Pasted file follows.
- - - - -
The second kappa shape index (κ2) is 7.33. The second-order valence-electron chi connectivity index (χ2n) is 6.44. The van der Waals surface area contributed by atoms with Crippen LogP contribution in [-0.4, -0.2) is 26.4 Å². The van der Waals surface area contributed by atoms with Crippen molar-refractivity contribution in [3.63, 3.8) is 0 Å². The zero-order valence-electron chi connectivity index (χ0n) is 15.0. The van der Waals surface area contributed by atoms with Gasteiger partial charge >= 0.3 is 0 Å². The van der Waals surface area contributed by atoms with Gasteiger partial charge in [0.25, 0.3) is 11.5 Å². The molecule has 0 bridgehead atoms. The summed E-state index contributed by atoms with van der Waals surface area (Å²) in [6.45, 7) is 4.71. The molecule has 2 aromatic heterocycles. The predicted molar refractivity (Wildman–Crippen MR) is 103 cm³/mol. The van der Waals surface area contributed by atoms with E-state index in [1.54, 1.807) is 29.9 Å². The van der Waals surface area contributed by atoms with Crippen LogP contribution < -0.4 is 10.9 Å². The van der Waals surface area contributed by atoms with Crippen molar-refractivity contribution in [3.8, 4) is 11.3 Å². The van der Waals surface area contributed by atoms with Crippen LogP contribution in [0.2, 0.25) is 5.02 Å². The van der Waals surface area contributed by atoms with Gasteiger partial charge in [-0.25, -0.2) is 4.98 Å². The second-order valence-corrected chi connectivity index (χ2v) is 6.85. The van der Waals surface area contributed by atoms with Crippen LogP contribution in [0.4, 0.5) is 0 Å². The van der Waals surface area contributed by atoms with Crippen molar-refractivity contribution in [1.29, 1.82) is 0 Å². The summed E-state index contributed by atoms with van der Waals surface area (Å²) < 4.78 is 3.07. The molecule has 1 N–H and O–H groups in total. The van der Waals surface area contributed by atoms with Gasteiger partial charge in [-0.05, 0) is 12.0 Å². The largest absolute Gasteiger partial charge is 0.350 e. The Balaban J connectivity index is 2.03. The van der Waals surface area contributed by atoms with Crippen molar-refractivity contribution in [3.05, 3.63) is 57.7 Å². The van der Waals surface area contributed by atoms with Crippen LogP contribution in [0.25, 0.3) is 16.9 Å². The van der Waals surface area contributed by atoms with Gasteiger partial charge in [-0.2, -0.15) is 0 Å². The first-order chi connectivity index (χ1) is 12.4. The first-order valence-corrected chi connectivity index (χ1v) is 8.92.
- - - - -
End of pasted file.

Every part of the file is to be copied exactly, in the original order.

The second kappa shape index (κ2) is 7.33. The second-order valence-electron chi connectivity index (χ2n) is 6.44. The van der Waals surface area contributed by atoms with Crippen LogP contribution in [-0.4, -0.2) is 26.4 Å². The van der Waals surface area contributed by atoms with Crippen molar-refractivity contribution in [3.63, 3.8) is 0 Å². The zero-order valence-electron chi connectivity index (χ0n) is 15.0. The van der Waals surface area contributed by atoms with Gasteiger partial charge >= 0.3 is 0 Å². The van der Waals surface area contributed by atoms with Gasteiger partial charge in [0.25, 0.3) is 11.5 Å². The molecule has 0 bridgehead atoms. The summed E-state index contributed by atoms with van der Waals surface area (Å²) in [6.45, 7) is 4.71. The molecule has 2 aromatic heterocycles. The predicted molar refractivity (Wildman–Crippen MR) is 103 cm³/mol. The van der Waals surface area contributed by atoms with E-state index in [1.54, 1.807) is 29.9 Å². The van der Waals surface area contributed by atoms with Crippen LogP contribution < -0.4 is 10.9 Å². The van der Waals surface area contributed by atoms with Crippen molar-refractivity contribution in [3.8, 4) is 11.3 Å². The van der Waals surface area contributed by atoms with Crippen LogP contribution in [0.2, 0.25) is 5.02 Å². The van der Waals surface area contributed by atoms with Gasteiger partial charge in [-0.25, -0.2) is 4.98 Å². The second-order valence-corrected chi connectivity index (χ2v) is 6.85. The van der Waals surface area contributed by atoms with Crippen LogP contribution in [0.4, 0.5) is 0 Å². The van der Waals surface area contributed by atoms with Crippen molar-refractivity contribution in [1.29, 1.82) is 0 Å². The summed E-state index contributed by atoms with van der Waals surface area (Å²) < 4.78 is 3.07. The molecule has 1 N–H and O–H groups in total. The van der Waals surface area contributed by atoms with Gasteiger partial charge in [-0.05, 0) is 12.0 Å². The largest absolute Gasteiger partial charge is 0.350 e. The Balaban J connectivity index is 2.03. The van der Waals surface area contributed by atoms with Crippen molar-refractivity contribution in [3.05, 3.63) is 57.7 Å². The van der Waals surface area contributed by atoms with Crippen LogP contribution in [0.25, 0.3) is 16.9 Å². The van der Waals surface area contributed by atoms with Gasteiger partial charge in [-0.2, -0.15) is 0 Å². The first-order chi connectivity index (χ1) is 12.4. The first-order valence-corrected chi connectivity index (χ1v) is 8.92.